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Warrants

Warrants

Warrants allow the Government to search for something and seize it. The Constitution protects all citizens against unreasonable search and seizure. More specifically, the Fourth Amendment protects the right of people “to be secure in their persons, houses, papers, and effects, against unreasonable searches and seizures.”

If you have an outstanding warrant in San Antonio or a surrounding county, it’s important to act quickly to get out in front of it.

Warrants are common issues after an arrest on a new criminal offense, failure to appear in court, or after a violation of probation. When warrants of these types are issued, the defendant is not automatically noticed.

I have extensive experience dealing with the following types of warrants:

  • Felony warrants
  • Class A or B misdemeanor warrants
  • Municipal warrants
  • Justice of the Peace warrants
  • Failure to Appear warrants
  • Motion to Revoke Probation warrants
  • Bond increase warrants
  • Warrants for unpaid traffic citations

Every judge has a different temperament. There are judges that will issue a warrant for your arrest after a simple probation violation. One of the worst parts about this type of situation is that you can have a warrant for your arrest for a days, even weeks, without notice.

While an arrest warrant requires being magistrated and having a bond set, I have had success approaching judges to resolve the situation without forcing the defendant to get re-arrested and post a new bond.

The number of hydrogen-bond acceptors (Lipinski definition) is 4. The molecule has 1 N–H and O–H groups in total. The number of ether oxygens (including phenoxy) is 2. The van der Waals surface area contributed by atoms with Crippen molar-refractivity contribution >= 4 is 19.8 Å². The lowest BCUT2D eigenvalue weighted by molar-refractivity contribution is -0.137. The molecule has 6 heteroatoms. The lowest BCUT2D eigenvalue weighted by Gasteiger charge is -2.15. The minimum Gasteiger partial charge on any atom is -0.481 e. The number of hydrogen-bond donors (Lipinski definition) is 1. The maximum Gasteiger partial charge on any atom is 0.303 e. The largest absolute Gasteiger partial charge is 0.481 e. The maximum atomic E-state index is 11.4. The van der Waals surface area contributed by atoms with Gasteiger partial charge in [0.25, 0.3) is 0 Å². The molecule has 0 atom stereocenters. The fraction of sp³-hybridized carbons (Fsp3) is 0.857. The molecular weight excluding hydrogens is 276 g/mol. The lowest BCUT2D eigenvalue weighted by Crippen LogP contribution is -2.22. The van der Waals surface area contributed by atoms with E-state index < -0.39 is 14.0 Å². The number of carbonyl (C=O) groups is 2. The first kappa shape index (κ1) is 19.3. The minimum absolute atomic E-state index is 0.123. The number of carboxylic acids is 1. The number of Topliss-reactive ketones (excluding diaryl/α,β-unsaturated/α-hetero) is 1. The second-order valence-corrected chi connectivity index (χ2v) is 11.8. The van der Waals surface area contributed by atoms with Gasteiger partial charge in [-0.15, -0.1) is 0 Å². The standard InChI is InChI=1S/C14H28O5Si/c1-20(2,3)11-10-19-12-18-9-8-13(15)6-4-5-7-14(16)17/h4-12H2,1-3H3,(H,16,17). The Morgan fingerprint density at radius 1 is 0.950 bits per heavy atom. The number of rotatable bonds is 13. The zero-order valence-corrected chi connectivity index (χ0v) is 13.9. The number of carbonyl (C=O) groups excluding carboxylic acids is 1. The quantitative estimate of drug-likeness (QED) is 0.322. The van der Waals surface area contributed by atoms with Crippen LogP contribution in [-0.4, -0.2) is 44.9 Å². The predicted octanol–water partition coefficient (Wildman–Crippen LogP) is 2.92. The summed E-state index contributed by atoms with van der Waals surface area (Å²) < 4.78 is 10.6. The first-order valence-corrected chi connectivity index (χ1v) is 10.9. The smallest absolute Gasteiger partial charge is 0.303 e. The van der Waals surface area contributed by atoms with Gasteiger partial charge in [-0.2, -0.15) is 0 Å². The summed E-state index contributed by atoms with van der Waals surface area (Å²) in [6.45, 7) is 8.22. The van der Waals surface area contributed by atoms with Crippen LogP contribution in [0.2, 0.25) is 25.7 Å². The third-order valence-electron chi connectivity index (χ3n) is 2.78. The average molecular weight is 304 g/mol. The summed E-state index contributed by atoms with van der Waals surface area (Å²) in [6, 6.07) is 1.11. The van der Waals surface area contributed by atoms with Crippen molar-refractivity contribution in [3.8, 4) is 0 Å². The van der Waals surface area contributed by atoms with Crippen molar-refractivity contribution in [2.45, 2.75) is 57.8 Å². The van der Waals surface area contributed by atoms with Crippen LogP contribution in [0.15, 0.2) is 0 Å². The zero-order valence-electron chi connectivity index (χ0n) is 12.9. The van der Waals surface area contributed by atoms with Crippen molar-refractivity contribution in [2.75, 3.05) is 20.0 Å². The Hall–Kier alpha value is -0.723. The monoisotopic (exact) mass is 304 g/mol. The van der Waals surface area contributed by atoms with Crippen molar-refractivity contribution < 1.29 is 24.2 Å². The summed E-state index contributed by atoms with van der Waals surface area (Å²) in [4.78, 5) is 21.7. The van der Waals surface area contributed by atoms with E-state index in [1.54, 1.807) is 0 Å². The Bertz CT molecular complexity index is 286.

The Texas Code of Criminal Procedure §18.02 states that warrants can be issued to search for and seize the following:

  • Property acquired by theft or in any other illegal manner
  • Property specially designed, made, or adapted for or commonly used in the commission of a criminal offense
  • Arms and munitions kept or prepared for the purposes of insurrection or riot
  • Prohibited weapons
  • Gambling devices or equipment, altered gambling equipment, or gambling paraphernalia
  • Obscene materials kept or prepared for commercial distribution or exhibition
  • A drug, controlled substance, immediate precursor, chemical precursor, or other controlled substance property, including an illegally kept, prepared, or manufactured apparatus or paraphernalia
  • Any illegally possessed property
  • Implements or instruments used in the commission of a crime
  • Property or items, except the personal writings by the accused, constituting evidence of an offense or constituting evidence tending to show that a particular person committed an offense
  • Persons
  • Contraband subject to forfeiture or
  • Electronic customer data held in electronic storage.

The Government can circumvent the warrant requirement when exigent circumstances exist. Some examples include:

  • “Hot pursuit” of an alleged offender
  • Protection of life and property
  • To prevent the destruction of evidence
  • To prevent the escape of an alleged offender
  • To search for additional alleged offenders or
  • When alleged offenders are armed
  • “Plain View” searches
  • Stop and frisk
  • Search incident to arrest
  • Consent searches

Not all warrants are valid. The Government will frequently be protected for acting in “good faith,” but there are situations where the excuse of “good faith” isn’t good enough. Clear examples of dishonesty, exaggeration or mistake can undercut the validity of a warrant.

Evidence obtained from a warrant found to be invalid will be suppressed. Additionally, the warrant can be successfully challenged if:

  • Application wasn’t made under oath
  • Lack of probable cause
  • False statements/motives of information source or confidential informant
  • Property searched or seized was not specified in warrant
  • Other procedural errors